A new documentary on the life and music of Canadian musician Gordon Lightfoot offers a comprehensive take on the singer-songwriter. The film has just been released to “virtual screening” rooms including Newport’s Jane Pickens Theater here. It’s most definitely worthy of your attention.
Best known for hits like “If You Could Read My Mind”, “Sundown”, and “Wreck of the Edmond Fitzgerald” (recorded on the first take), Lightfoot has been a mainstay on the music scene since the mid-1960’s, when he was a contemporary of Bob Dylan.
The film, named for his most famous song, highlights Lightfoot’s Canadian identity and heritage. It opens with a scene of him driving through downtown Toronto where he sees a billboard and proceeds to share his admiration for hip-hop star (and Toronto native) Drake. In fact, Toronto is where Lightfoot got his start and the city’s music scene is fondly celebrated throughout the film.
“Mind” traces the geography of his life, from his origins in Canada, college in late 50’s California to study jazz, back to Canada and the Toronto coffeehouses and later to stardom and lavish partying in LA in the early 70’s. After a run of big hits, he sobered up and moved back to his homeland, where he is unofficially regarded as the national poet-laureate. In 1967, he was commissioned by the Canadian Broadcasting Company to write “Canadian Train Trilogy,” an epic piece in honor of the nation’s centennial.
There are extensive interviews with the 81-year-old icon where he speaks to a range of experiences. We find out that he’s still uncomfortable with the lyrics of his first big hit, “For Lovin’ Me,” a confessional about his first marriage. Indeed there are several “warts and all” moments, including the story of “Sundown,” and its connection to John Belushi’s death. You’ll hear from a loyal cast of contributors – mainly fellow Canadians including Randy Bachman, Ronnie Hawkins, Sarah McLaughlin, Steve Earle, actor Alec Baldwin, and Geddy Lee of Rush.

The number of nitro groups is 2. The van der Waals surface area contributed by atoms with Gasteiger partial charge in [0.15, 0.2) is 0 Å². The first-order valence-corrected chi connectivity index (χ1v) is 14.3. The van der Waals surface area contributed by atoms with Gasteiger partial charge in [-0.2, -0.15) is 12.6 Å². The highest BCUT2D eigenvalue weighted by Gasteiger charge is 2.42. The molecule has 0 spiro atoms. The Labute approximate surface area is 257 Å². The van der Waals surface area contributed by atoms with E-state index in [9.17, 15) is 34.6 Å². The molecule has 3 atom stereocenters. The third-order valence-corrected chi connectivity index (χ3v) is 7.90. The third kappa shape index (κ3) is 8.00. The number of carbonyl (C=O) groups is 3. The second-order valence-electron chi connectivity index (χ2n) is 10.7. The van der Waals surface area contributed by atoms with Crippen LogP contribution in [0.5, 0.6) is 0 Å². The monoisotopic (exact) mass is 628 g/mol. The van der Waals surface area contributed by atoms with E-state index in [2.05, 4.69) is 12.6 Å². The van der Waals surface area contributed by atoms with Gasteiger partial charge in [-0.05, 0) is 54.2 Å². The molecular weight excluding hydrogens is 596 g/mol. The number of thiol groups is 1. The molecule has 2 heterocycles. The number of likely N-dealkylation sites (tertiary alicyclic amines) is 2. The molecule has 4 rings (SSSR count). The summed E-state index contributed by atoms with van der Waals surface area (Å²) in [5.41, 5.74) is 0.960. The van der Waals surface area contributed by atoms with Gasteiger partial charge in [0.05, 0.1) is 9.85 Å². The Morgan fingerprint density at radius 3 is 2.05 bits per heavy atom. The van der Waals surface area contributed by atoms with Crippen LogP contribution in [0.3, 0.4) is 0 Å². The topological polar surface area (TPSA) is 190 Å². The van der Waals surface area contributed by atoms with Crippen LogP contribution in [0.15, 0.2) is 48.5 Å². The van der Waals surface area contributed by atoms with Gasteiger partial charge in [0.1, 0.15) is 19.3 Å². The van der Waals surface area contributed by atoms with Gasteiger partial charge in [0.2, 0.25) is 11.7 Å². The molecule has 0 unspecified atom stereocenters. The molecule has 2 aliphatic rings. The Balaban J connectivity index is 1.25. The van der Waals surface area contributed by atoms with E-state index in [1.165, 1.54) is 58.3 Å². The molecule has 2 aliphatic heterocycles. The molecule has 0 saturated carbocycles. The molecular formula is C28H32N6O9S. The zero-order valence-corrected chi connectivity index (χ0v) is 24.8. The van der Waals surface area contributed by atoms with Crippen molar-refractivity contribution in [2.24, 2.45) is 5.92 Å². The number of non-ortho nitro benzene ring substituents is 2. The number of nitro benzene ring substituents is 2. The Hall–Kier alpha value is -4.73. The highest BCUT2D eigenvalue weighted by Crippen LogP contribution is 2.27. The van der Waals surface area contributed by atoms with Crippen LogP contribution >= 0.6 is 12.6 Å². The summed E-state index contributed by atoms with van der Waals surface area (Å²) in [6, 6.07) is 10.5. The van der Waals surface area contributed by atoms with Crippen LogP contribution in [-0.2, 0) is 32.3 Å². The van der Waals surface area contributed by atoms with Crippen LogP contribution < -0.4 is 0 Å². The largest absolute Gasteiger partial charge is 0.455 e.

The film also features extensive historical footage from Lightfoot’s early years, including concert clips and even a rare interview with a youthful fellow Canadian Alex Trebek. There’s a great clip of Bob Dylan presenting a Juno Award from 1986, certainly not something you see every day. Praise from Dylan is rare – of Lightfoot, he once said “Every time I hear a song of his, it’s like I wish it would last forever.”
Canada has certainly given us many great musicians including Neil Young, Joni Mitchell, Leonard Cohen and more; but Lightfoot is unique in that his music is often seen to reflect the true soul of our neighbor to the north. That’s certainly a feeling that comes through when watching this film. I highly recommend it.
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